Valle de Puértolas - Puyarruego
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Dung beetles

People come to the region to visit the Ordesa National Park, to climb the Monte Perdido, to do some canyoning or bird watching (see our bird list), to hunt for plants and butterflies; in other words they come to enjoy a stay in a habitat they consider natural. An important part of the mountain landscape however would perish without the intervention of humans and their cattle.

The mountain pastures can only survive thanks to the many sheep and cows grazing the alps during the summer months. But dung beetles are at least of equal importance in maintaining the pasture ecosystem. Research has shown that cows don't graze closely to their own manure pats (even though the grass isn't contaminated). Without beetles the dung of cows or the sheep's droppings would stay at the surface for months making a considerable surface of grass unpalpable for the grazers.

Let's try to forget about the somewhat disgusting food preferences of dung beetles and focus on their good work. Dung beetles are drawn to manure by odour. They can detect a fresh dropping from a large distance and sometimes (particularly on hot days) attack a new patch seconds after it hits the ground. Many are good flyers and you can often find them during the night circling the street lights.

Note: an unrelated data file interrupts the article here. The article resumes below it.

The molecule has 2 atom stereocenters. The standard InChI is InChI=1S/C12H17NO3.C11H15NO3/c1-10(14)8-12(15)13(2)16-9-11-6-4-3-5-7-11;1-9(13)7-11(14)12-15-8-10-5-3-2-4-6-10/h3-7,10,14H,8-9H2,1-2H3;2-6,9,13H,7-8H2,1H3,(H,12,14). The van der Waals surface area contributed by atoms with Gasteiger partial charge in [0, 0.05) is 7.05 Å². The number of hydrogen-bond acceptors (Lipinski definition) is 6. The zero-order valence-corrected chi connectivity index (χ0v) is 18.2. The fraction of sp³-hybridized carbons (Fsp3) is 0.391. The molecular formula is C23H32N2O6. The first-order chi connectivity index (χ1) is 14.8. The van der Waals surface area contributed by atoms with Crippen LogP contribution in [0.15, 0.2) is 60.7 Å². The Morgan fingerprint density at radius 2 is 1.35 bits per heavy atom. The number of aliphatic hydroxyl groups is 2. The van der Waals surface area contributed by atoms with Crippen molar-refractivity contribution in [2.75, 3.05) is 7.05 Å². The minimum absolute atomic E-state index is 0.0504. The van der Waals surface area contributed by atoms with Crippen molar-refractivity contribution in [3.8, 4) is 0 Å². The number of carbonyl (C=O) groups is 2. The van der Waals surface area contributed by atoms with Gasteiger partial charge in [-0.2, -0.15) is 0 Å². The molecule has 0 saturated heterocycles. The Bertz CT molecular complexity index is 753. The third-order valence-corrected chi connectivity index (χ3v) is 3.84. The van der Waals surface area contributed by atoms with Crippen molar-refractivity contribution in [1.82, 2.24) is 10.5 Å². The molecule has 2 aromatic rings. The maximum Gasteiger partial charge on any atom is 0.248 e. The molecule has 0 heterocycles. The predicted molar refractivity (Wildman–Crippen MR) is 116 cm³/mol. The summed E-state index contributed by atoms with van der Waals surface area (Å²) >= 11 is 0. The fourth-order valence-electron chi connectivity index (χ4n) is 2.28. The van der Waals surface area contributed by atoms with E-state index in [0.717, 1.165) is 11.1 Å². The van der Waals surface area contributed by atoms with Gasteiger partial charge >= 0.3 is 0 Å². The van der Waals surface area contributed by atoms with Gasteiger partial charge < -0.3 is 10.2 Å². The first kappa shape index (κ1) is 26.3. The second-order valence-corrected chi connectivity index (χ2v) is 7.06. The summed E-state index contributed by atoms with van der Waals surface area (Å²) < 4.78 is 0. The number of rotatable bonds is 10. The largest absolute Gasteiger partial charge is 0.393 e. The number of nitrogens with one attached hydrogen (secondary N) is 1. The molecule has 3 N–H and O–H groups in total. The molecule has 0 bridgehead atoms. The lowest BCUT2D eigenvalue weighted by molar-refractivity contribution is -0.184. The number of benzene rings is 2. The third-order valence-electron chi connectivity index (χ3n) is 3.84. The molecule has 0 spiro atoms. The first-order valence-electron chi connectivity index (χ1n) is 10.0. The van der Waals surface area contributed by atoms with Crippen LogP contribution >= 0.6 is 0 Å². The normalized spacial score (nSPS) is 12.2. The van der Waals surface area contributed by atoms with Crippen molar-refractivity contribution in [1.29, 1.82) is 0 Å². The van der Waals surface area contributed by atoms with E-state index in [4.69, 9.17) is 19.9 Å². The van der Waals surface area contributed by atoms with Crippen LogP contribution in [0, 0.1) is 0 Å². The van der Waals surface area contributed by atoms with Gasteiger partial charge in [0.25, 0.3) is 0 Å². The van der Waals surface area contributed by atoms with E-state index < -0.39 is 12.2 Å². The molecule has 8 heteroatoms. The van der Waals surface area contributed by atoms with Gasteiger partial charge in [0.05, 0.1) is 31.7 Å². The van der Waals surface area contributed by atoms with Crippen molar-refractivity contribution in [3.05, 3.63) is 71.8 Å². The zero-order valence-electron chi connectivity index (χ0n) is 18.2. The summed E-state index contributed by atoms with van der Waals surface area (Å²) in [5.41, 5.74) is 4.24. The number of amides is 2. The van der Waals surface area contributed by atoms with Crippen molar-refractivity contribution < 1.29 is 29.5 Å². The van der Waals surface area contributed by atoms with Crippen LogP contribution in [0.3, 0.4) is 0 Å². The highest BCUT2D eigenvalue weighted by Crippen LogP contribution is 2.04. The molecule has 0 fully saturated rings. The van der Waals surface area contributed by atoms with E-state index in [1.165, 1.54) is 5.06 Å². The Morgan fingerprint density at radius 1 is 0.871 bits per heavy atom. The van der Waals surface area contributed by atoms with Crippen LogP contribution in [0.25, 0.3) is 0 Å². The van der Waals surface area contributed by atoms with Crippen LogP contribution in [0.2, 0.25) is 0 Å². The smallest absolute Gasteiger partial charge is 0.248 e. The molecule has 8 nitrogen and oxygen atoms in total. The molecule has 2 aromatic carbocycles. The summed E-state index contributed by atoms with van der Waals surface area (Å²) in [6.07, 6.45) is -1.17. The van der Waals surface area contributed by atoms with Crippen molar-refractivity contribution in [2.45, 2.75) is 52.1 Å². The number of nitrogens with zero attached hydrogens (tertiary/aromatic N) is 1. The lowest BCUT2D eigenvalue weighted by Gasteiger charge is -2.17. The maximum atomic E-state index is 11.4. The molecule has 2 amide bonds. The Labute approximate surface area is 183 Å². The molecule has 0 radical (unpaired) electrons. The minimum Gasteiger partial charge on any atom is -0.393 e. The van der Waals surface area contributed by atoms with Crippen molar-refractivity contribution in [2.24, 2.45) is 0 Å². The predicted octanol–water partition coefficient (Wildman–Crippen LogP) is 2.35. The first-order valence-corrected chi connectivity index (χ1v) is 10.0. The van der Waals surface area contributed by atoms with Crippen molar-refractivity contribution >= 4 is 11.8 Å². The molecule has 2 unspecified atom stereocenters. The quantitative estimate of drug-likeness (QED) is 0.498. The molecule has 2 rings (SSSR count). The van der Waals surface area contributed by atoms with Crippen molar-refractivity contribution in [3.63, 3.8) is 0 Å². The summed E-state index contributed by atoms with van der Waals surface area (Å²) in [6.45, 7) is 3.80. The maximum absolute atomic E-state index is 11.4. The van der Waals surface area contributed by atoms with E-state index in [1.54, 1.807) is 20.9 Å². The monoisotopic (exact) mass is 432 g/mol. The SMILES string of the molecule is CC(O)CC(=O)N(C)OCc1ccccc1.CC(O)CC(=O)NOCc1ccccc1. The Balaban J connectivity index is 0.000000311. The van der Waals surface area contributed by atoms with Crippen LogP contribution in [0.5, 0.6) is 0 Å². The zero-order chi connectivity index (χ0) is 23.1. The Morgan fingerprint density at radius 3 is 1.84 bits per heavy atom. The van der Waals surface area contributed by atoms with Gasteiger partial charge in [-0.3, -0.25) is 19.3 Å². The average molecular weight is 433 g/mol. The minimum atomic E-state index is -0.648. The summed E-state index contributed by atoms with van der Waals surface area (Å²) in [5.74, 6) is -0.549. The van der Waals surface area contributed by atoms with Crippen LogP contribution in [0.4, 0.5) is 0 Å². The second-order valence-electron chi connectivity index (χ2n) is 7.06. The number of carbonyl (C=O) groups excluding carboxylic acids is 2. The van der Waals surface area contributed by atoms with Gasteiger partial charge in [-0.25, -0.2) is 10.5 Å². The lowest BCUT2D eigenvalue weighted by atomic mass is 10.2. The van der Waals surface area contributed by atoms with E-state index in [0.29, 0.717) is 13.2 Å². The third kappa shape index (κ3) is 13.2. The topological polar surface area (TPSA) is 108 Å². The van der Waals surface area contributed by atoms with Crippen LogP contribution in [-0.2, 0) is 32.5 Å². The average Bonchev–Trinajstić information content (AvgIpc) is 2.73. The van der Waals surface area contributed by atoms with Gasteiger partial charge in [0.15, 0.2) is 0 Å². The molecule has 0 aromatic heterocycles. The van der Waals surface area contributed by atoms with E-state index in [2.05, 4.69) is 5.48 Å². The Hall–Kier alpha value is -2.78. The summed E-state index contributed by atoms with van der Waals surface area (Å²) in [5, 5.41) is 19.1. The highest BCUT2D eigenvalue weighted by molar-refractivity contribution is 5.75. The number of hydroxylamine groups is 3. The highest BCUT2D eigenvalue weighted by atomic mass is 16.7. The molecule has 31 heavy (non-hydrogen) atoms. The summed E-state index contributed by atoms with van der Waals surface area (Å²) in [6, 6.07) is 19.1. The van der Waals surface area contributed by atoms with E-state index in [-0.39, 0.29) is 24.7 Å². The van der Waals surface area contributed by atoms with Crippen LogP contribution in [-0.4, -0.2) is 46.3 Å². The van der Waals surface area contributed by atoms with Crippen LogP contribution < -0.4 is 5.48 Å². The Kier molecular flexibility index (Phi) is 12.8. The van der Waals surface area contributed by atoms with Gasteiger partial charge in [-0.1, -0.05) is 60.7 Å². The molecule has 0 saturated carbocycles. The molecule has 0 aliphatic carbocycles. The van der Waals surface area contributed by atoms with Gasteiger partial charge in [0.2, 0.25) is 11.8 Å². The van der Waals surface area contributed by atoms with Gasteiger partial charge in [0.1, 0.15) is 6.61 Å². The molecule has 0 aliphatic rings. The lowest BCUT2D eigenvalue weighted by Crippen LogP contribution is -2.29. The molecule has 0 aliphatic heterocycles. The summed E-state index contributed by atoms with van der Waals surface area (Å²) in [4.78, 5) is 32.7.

In the present context three types of behaviour are important.

  • Rollers are probably best known. Dung beetles in laymen's books are always busy rolling a pill of dung. The pill is then burried in a deep cavity and seeded with an egg. Sisyphus species are rollers.
  • Tunnelbuilders do build nests below the patch. The nest is a sometimes complex system of galeries ending in chambers with one egg each. Onthophagus and Caccobius species are tunnelers.
  • Dwellers don't engage in deep digging. They just wander around in the abundance. The larvae live within the dung pile. Aphodius species are dwellers.

Dung beetles, while procreating, are working plenty of good things for the ecosystem. Their tunneling brings organic matter from the dung pat down into the soil where it becomes available for bacteria, fungi and earth-worms energetically brewing humus. The digging improves the airiness and increases the water holding capacity of the soil. As dung beetles feed and crawl they compete with maggots and make the environment unfavourable for the further development of flies. Research has shown that parasites of cattle are having difficulties completing their lifecycle. The circle gets broken together with the dung pile.

The beetles we're talking about until now are dung beetles s.s. Manure is their food and their home. But many other species belonging to other families are also regular visitors of manure. In fact should we pick a sheep dropping or a cow pat and follow it in time we would witness a rapid succession of several kinds of interesting critters. Most don't feed directly on manure but on the produce of this small ecosystem in rapid evolution. Some feed on bacteria or fungi. Other species are carnivorous and attack the eggs or young maggots of flies and larvae of other beetles.